As we’ve already discovered in the FWS 50 CFR Part 14 definitions, one factor that defines commercial activity in fish or wildlife materials (but not necessarily in plant products) “…is a presumption that eight or more similar unused items are for commercial use. The Service or the importer/exporter/owner may rebut this presumption based upon the particular facts and circumstances of each case.” Theoretically, a shipment of 9 loose mastodon ivory bridge pins not invoiced as a “set” could be challenged, but a 12-string guitar bridge with a dozen pins would be counted as only a single item!

There are special regulations and exemptions governing such things as some “personal and household effects” and packaging/crating materials, which won’t be presented here but which are accessible by doing searches through the included links. For instance, see 50 CFR part 23.13(d), part 23.15(d)(7) which explains the CITES requirements for traveling internationally with your personal or household effects that include CITES material. These say that import/export documents aren’t needed unless an item or shipment contains CITES Appendix I materials; a guitar containing CITES I materials like Brazilian rosewood, tortoiseshell, or ivory must be accompanied by a species-specific export permit, such as a preconvention certificate 3-200-32 – but this only applies to the U.S. and doesn’t necessarily protect the owner in other countries. For CITES II materials no permit is needed as long as all other personal exemption requirements are met (such as not involving any type of commercial activity).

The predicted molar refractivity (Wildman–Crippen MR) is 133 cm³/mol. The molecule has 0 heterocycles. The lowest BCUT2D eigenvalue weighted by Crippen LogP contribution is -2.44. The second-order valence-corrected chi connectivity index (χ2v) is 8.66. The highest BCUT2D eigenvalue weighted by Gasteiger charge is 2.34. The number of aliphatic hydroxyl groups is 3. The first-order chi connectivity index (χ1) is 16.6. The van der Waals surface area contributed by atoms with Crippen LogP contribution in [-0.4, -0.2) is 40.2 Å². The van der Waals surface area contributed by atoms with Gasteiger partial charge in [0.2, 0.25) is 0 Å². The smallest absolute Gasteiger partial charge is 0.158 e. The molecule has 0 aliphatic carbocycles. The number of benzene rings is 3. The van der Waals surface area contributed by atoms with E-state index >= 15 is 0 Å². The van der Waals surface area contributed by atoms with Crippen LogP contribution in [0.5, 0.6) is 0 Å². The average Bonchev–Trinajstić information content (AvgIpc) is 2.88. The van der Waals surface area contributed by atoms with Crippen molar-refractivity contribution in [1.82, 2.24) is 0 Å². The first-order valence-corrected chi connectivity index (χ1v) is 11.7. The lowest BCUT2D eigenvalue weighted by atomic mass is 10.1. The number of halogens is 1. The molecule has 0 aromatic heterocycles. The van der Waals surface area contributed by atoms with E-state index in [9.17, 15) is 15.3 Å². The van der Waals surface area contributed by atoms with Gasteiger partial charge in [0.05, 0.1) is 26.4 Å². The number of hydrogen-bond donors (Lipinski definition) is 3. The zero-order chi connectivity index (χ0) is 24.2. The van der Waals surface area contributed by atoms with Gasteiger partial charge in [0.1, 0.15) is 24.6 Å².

Certain CITES listings can be annotated so that they are limited to certain parts or products. For example, many CITES II and III species are annotated to limit the scope of the listing. Materials such as Honduran (Bigleaf) mahogany (Swietenia macrophylla, CITES II) is annotated to cover only “logs, sawn wood, veneer sheets and plywood” and Spanish cedar (Cedrela oderata, CITES III) is annotated to cover only “logs, sawn wood and veneer sheets””, but when contained in manufactured or “finished” products (like a guitar) they remain unregulated, even though they still need to be declared with APHIS (or FWS, for animal products). Even so, some port of entry (POE) CBP Agriculture Specialists have insisted that CITES and/or APHIS phytosanitary permits be produced over and above what the laws call for, and quoting actual CITES regulations doesn’t do a thing to change their minds. In such a situation the choices are: 1) submit paperwork that’s not necessary in order to just get the shipment cleared; 2) try appealing to their superiors; 3) ship through another port where CBP agents aren’t overstepping their authority; 4) alert the US CITES Management Authority so that the field staff can be educated about the scope of a particular CITES listing.